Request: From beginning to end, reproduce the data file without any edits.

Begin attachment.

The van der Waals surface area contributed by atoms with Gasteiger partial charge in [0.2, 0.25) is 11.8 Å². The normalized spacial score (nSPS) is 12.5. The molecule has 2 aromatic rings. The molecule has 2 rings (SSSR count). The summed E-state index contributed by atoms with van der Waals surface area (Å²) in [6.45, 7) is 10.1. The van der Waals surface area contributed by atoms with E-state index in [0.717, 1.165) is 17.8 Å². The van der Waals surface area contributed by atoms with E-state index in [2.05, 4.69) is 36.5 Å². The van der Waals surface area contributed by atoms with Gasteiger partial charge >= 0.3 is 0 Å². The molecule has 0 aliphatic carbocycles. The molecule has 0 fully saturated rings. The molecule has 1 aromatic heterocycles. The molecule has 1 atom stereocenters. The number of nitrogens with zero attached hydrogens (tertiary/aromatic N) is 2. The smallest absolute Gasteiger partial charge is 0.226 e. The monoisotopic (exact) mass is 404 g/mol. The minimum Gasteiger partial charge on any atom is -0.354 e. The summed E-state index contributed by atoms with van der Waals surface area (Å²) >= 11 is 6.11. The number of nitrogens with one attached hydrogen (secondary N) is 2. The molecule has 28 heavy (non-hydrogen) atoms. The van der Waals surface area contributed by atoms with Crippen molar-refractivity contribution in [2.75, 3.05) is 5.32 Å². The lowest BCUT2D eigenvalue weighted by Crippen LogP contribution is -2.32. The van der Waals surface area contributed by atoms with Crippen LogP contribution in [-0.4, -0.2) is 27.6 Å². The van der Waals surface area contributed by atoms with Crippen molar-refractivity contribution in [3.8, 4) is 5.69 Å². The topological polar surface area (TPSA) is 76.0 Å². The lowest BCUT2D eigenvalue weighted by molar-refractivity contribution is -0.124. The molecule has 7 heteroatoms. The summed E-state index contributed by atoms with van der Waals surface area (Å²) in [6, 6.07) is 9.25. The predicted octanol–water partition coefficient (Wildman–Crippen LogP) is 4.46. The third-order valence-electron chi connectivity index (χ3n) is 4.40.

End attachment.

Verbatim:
The van der Waals surface area contributed by atoms with Gasteiger partial charge in [0.2, 0.25) is 11.8 Å². The normalized spacial score (nSPS) is 12.5. The molecule has 2 aromatic rings. The molecule has 2 rings (SSSR count). The summed E-state index contributed by atoms with van der Waals surface area (Å²) in [6.45, 7) is 10.1. The van der Waals surface area contributed by atoms with E-state index in [0.717, 1.165) is 17.8 Å². The van der Waals surface area contributed by atoms with E-state index in [2.05, 4.69) is 36.5 Å². The van der Waals surface area contributed by atoms with Gasteiger partial charge >= 0.3 is 0 Å². The molecule has 0 aliphatic carbocycles. The molecule has 0 fully saturated rings. The molecule has 1 aromatic heterocycles. The molecule has 1 atom stereocenters. The number of nitrogens with zero attached hydrogens (tertiary/aromatic N) is 2. The smallest absolute Gasteiger partial charge is 0.226 e. The monoisotopic (exact) mass is 404 g/mol. The minimum Gasteiger partial charge on any atom is -0.354 e. The summed E-state index contributed by atoms with van der Waals surface area (Å²) >= 11 is 6.11. The number of nitrogens with one attached hydrogen (secondary N) is 2. The molecule has 28 heavy (non-hydrogen) atoms. The van der Waals surface area contributed by atoms with Crippen molar-refractivity contribution in [2.75, 3.05) is 5.32 Å². The lowest BCUT2D eigenvalue weighted by Crippen LogP contribution is -2.32. The van der Waals surface area contributed by atoms with Crippen LogP contribution in [-0.4, -0.2) is 27.6 Å². The van der Waals surface area contributed by atoms with Crippen molar-refractivity contribution in [3.8, 4) is 5.69 Å². The topological polar surface area (TPSA) is 76.0 Å². The lowest BCUT2D eigenvalue weighted by molar-refractivity contribution is -0.124. The molecule has 7 heteroatoms. The summed E-state index contributed by atoms with van der Waals surface area (Å²) in [6, 6.07) is 9.25. The predicted octanol–water partition coefficient (Wildman–Crippen LogP) is 4.46. The third-order valence-electron chi connectivity index (χ3n) is 4.40.